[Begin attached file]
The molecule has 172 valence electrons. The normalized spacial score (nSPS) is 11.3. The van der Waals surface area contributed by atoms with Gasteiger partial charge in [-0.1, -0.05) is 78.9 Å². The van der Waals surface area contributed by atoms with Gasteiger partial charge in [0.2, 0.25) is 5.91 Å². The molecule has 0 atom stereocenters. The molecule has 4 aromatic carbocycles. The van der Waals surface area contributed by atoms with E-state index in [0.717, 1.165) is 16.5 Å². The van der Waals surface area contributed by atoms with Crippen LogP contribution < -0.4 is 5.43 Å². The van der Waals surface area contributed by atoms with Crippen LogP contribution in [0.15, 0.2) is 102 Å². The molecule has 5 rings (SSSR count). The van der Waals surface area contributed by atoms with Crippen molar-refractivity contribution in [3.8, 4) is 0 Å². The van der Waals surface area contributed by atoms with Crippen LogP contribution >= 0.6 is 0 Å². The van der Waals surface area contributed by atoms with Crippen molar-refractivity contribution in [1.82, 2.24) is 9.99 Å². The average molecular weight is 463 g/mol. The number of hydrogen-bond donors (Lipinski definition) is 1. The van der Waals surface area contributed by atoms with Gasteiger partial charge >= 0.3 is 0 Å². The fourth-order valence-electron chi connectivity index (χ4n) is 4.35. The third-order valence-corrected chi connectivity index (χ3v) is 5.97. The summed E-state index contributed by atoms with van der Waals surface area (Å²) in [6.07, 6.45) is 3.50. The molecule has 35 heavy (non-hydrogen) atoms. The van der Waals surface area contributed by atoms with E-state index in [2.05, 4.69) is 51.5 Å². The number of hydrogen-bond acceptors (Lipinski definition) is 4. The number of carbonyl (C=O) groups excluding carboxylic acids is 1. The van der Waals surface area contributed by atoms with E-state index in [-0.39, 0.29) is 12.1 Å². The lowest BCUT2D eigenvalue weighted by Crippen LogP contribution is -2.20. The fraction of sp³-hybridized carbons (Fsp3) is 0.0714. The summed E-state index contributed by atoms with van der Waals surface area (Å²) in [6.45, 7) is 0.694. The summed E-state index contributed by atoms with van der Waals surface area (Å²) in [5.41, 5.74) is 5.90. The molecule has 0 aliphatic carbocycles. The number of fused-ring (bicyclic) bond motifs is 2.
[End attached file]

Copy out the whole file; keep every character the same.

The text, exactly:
The molecule has 172 valence electrons. The normalized spacial score (nSPS) is 11.3. The van der Waals surface area contributed by atoms with Gasteiger partial charge in [-0.1, -0.05) is 78.9 Å². The van der Waals surface area contributed by atoms with Gasteiger partial charge in [0.2, 0.25) is 5.91 Å². The molecule has 0 atom stereocenters. The molecule has 4 aromatic carbocycles. The van der Waals surface area contributed by atoms with E-state index in [0.717, 1.165) is 16.5 Å². The van der Waals surface area contributed by atoms with Crippen LogP contribution < -0.4 is 5.43 Å². The van der Waals surface area contributed by atoms with Crippen LogP contribution in [0.15, 0.2) is 102 Å². The molecule has 5 rings (SSSR count). The van der Waals surface area contributed by atoms with Crippen molar-refractivity contribution in [3.8, 4) is 0 Å². The van der Waals surface area contributed by atoms with Crippen LogP contribution >= 0.6 is 0 Å². The van der Waals surface area contributed by atoms with Crippen molar-refractivity contribution in [1.82, 2.24) is 9.99 Å². The average molecular weight is 463 g/mol. The number of hydrogen-bond donors (Lipinski definition) is 1. The van der Waals surface area contributed by atoms with Gasteiger partial charge >= 0.3 is 0 Å². The fourth-order valence-electron chi connectivity index (χ4n) is 4.35. The third-order valence-corrected chi connectivity index (χ3v) is 5.97. The summed E-state index contributed by atoms with van der Waals surface area (Å²) in [6.07, 6.45) is 3.50. The molecule has 35 heavy (non-hydrogen) atoms. The van der Waals surface area contributed by atoms with E-state index in [2.05, 4.69) is 51.5 Å². The number of hydrogen-bond acceptors (Lipinski definition) is 4. The number of carbonyl (C=O) groups excluding carboxylic acids is 1. The van der Waals surface area contributed by atoms with E-state index in [-0.39, 0.29) is 12.1 Å². The lowest BCUT2D eigenvalue weighted by Crippen LogP contribution is -2.20. The fraction of sp³-hybridized carbons (Fsp3) is 0.0714. The summed E-state index contributed by atoms with van der Waals surface area (Å²) in [6.45, 7) is 0.694. The summed E-state index contributed by atoms with van der Waals surface area (Å²) in [5.41, 5.74) is 5.90. The molecule has 0 aliphatic carbocycles. The number of fused-ring (bicyclic) bond motifs is 2.